The article goes through the steps in analyzing Plate Discipline. He looks at:
* the ratio of pitches inside the strike zone to pitches outside the strike zone (how often do you see good pitches)
This stat correlates well with walks (duh) and home runs. They argue that the correlation with home runs implies pitchers are being cautious with these hitters.
Tony Womack is on the list for seeing an extremely high number of pitches in the strike zone, indicating pitchers aren't scared of his power.
David Eckstein makes the same list, for the same reason.
* The percentage of pitches outside the strike zone a batter swings at (how often you chase bad pitches)
This strongly correlates with walks - amazing, no? No NL Central player made the top or bottom 5 of this list.
* The percentage of times a batter hits the ball when he swings the bat. (how often do you make contact)
This correlates with strikeouts (WOW) but also with home runs - arguing that players who swing for the fences are more apt to swing and miss. We've got a lot of NL Central guys in here:
David Eckstein on the Good List (He's the best in all of baseball, actually)
Craig Wilson, Wily Mo Pena, and Brad Eldred on the Bad List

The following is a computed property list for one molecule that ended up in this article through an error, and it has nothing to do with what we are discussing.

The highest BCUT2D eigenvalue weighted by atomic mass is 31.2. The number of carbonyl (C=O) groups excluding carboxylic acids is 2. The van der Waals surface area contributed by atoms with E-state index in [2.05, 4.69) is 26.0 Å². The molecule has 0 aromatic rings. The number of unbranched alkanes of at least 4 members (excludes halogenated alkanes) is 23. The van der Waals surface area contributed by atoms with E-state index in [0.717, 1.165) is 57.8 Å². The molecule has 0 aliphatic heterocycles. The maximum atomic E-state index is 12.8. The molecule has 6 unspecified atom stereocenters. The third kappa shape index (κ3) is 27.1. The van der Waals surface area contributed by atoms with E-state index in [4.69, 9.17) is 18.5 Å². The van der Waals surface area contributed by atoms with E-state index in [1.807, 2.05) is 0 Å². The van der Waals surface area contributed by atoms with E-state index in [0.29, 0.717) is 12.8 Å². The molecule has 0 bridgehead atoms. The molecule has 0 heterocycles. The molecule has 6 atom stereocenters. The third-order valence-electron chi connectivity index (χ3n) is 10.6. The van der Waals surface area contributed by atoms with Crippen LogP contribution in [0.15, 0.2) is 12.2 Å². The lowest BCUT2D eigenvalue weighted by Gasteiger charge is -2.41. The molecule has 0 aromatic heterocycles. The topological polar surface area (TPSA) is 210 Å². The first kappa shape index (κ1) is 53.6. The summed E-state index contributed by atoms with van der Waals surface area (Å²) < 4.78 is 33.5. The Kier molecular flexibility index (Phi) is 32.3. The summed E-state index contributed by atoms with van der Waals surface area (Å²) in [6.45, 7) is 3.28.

I didn't exactly see him every day, but I always liked Eckstein. Now that I see him play a lot (I'm an Astros fan, but I live in St. Louis), I appreciate him even more.
It really does a good job of elucidating why I liked Eckstein. (I always thought he was a good hitter, now I know why he is.) If you see a lot of good pitches and you're good at making contact, you'll rarely strike out, and you'll hit for a high average.
It's a good read - you should check it out. I was surprised that with the power hitters in the NL Central, we didn't have more people present in this article. Pena's the only NLC guy I would call a power hitter they mentioned. For the most part, we must be doing our part in avoiding strikeouts.